Intermediate Algorithm Scripting: Sorted Union

Here’s my code (not yet completed). I understand the reason my filter is not working (the === -1) doesn’t make sense since it’s not checking for “duplicates”, more so, just the existing of that item in the existing array, which will obviously not be -1 since it would just find itself. I’m confused how the solution doesn’t have this issue though, since it seems like its following the same logic with the filter, I believe.

My code:

function uniteUnique(arr) {
let newArr = Array.from(arguments)
let singleArr = newArr.reduce(function(a,b){
  return a.concat(b);

let ans = singleArr.filter(function(a){
   singleArr.indexOf(a) === -1
  console.log(singleArr.indexOf(a) + ' a:' + a)



uniteUnique([1, 3, 2], [5, 2, 1, 4], [2, 1]);


function uniteUnique(arr1, arr2, arr3) {
 var newArr;
 //Convert the arguments object into an array
  var args =;
  //Use reduce function to flatten the array
  newArr = args.reduce(function(arrA,arrB){
  //Apply filter to remove the duplicate elements in the array
    return arrA.concat(arrB.filter(function(i){
      return arrA.indexOf(i) === -1;

   return newArr;                    

// test here
uniteUnique([1, 3, 2], [5, 2, 1, 4], [2, 1]);

Your logic is a bit different than theirs.

It might not be readily apparent but in that solution the first array is compared against each element in the following arrays. If one of those elements is not is not present it gets concatenated onto the first array.

Tracing the example function call uniteUnique([1, 3, 2], [5, 2, 1, 4], [2, 1]);
[ 1, 3, 2 ] [ 5, 2, 1, 4 ] first array compared to second, concatenating unique elements to make [ 1, 3, 2, 5, 4 ]
[ 1, 3, 2, 5, 4 ] [ 2, 1 ] new first array compared to third, concatenating unique elements to make [ 1, 3, 2, 5, 4 ]
[ 1, 3, 2, 5, 4 ] resultant array all unique elements in order they appear.

In your solution you pack all elements from all arrays into one big array. Then you are testing each element to see if it is NOT present in that array. Obviously every element is present in the array where it resides so no elements ‘pass the test’ and so no elements go into your resultant array. (Filter creates a new array, it does nothing to the array you are filtering).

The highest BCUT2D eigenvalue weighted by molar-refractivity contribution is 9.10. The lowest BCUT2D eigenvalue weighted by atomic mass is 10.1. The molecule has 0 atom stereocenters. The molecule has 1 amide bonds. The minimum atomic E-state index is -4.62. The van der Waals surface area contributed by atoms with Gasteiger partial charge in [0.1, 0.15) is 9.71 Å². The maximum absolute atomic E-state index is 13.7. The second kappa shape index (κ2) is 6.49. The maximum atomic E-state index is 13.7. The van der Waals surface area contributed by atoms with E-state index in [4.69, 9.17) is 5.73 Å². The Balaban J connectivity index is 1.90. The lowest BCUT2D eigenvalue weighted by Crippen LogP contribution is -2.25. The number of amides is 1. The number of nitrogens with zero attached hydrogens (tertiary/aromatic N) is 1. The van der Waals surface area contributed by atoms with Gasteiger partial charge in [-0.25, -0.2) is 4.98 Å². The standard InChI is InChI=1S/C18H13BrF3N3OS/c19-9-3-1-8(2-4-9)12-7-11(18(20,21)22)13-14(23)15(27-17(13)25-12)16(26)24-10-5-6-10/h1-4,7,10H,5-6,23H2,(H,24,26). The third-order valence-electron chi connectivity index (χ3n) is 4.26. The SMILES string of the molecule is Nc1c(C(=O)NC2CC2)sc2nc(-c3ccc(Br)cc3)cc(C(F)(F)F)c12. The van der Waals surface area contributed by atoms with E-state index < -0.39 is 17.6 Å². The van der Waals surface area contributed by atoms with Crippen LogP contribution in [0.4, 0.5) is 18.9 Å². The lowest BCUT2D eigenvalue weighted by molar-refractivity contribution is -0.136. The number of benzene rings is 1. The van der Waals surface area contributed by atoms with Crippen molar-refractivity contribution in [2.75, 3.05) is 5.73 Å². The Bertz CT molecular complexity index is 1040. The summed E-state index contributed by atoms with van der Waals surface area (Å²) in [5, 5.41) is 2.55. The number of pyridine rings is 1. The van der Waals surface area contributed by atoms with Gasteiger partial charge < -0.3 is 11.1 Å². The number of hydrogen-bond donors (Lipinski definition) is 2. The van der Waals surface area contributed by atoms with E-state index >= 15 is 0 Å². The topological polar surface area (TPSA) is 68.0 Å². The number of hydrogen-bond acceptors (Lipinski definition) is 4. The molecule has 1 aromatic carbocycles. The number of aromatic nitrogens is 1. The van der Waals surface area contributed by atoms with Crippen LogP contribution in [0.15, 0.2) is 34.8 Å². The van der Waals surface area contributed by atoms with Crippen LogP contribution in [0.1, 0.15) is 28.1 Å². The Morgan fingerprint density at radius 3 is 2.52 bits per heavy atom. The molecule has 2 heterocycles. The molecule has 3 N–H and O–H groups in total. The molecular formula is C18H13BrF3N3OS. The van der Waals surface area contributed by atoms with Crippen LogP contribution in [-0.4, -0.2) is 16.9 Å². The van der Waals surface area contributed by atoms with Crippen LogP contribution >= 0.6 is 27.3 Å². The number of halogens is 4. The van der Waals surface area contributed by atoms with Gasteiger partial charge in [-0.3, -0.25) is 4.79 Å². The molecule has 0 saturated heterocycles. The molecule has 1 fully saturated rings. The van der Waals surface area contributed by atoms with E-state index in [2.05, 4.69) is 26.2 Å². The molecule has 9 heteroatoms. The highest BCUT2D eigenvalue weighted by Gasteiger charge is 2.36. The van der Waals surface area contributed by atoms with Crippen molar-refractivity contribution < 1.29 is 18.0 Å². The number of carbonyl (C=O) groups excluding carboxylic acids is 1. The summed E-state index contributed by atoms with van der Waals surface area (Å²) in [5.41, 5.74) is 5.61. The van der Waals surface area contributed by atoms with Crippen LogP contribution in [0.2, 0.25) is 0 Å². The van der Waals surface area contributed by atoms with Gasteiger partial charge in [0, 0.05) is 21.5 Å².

let ans = singleArr.filter(function(a){
   singleArr.indexOf(a) === -1 //this will always be false, a is a member of singleArr
  console.log("a:", a, singleArr, singleArr.indexOf(a))

Change your log statement as above and you will see why this is not working.

This can also be solved with a simple nested for loop that is probably much clearer than that ‘solution’.

@dkang17 Please do not post full working solutions in the future. Instead, just reference which Guide solution to which you are referring… Your code has been blurred out to avoid spoiling a full working solution for other campers who may not yet want to see a complete solution.

Thank you.

At first, I came up with this solution for a non-deterministic set

let store = new Set();
  return arr.reduce((accum, curr)=>{
    return accum.concat(curr.filter(x=>{
      if (store.has(x)) return false;
      return true;

However, after realizing that js sets are deterministic and maintain insertion order this one-liner became possible.

return [...(new Set([].concat(...arr)))];

Does anyone have any idea why js sets are this way instead of Python or Java’s non-deterministic?